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We have a lot of documents associated with our software development. These include things like requirements, design documents, external PDFs, customer files, testing instructions, etc. Currently, these documents are scattered all over the place (wiki, "some place on the network", a local developers hard drive(!), and even worse places).

What's the best way to keep track of them? Since we use visual studio (2010) for our development, and we don't really have any non-developers on the project, I thought it'd be a great idea to store them within the VS "solution", which would allow them to be source controlled, and universally accessible by all the developers.

However, VS really doesn't seem to be built to do this. If you edit any document file, even one that is setup with the build properties "None", "Do not copy", VS must will rebuild the software before it will run again. There is no way to create a "Documentation Project" within the solution. (We use an Empty C# project for this). Visual Studio and Word/Excel flat do not do source control well. You can't view a checked-in file, and then decide to make a change without first closing the file, going to the project, and manually checking it out before making the change. It's slow and tedious at best.

Anyway this is the best our team has come up with, but I really wish I had a better (free) solution.

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How big is your team? –  Jeff Apr 13 '11 at 22:04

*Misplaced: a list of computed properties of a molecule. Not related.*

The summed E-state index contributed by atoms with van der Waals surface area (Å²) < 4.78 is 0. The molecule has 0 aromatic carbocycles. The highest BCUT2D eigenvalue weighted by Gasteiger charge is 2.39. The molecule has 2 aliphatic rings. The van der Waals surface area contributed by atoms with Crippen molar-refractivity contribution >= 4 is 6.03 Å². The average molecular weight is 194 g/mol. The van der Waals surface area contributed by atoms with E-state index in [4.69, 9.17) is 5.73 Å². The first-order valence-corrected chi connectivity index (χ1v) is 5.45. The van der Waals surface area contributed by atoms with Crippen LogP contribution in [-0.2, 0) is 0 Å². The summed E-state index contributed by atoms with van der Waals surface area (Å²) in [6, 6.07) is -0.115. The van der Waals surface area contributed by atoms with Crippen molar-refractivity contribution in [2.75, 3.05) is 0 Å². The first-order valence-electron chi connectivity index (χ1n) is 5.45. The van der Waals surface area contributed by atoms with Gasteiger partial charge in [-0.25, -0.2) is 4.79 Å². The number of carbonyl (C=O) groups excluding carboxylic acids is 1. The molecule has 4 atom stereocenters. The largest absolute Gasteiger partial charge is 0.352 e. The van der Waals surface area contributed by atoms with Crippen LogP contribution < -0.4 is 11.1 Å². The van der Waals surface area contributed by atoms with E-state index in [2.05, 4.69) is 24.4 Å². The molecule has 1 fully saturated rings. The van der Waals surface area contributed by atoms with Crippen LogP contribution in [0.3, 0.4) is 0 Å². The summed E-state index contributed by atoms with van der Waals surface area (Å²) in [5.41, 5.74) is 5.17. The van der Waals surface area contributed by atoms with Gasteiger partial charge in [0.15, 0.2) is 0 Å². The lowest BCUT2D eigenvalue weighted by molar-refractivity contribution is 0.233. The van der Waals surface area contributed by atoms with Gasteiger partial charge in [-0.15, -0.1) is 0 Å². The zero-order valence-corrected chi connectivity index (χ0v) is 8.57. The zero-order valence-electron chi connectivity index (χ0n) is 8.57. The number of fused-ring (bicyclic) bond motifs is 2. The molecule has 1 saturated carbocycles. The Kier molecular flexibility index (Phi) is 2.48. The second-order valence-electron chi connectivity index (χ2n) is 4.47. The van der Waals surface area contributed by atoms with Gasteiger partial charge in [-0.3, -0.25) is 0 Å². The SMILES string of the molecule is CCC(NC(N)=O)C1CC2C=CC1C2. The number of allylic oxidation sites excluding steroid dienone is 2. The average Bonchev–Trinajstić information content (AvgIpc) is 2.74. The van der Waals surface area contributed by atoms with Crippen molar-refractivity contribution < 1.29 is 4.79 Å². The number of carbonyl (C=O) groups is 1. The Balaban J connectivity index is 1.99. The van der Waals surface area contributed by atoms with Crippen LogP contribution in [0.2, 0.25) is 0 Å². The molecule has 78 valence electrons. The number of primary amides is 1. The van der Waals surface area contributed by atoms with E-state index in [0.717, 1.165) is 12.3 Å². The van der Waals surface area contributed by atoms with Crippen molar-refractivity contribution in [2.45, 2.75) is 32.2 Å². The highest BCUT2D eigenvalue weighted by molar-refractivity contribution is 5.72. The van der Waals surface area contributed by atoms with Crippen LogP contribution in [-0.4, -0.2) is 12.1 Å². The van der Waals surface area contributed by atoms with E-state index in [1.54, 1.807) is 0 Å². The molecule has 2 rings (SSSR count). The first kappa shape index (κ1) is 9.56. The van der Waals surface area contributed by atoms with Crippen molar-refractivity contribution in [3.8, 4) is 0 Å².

We have 3-4 right now. –  David Apr 13 '11 at 22:06
    
What version-control are you specifically using. I don't know of a source control where you are tied to using Visual Studio for managing it. –  Earlz Apr 13 '11 at 22:18
    
Where I work, we use TFS to store code, and SharePoint for documentation, test plans, etc. –  Job Apr 13 '11 at 23:10
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I wouldn't recommend putting documents such as PDFs into VSS. Mind you, I wouldn't really recommend putting source code into VSS, either. –  Carson63000 Apr 14 '11 at 6:02
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5 Answers 5

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I'm not sure if there's a single "best way", but from your description, it sounds like every developer is doing his/her own way of storing documentation. Get a buy-in from everyone on a single method of storing documentation, and it'll be a lot easier to keep it organized.

Besides the "find the best way for you" answer, I'd say to at least look for a solution that makes it easy to search for documents. At one company, I set up a wiki that contained links to files thrown all about serverland, which suddenly made it much easier to search for and locate documents no matter where they were. Once other users started using the wiki to find documents, they also started updating it to either link new documents, or by just creating a wiki entry as the document.

I'd love to hear from anyone else if they know about free version control systems that work well with documents. The only thing that comes off the top of my head is Sharepoint, which isn't exactly free. I've seen unofficial versioning systems where people have an "Archive" folder, and simply put past revisions of a file in that folder, with the newest revision being in the same folder level as "Archive".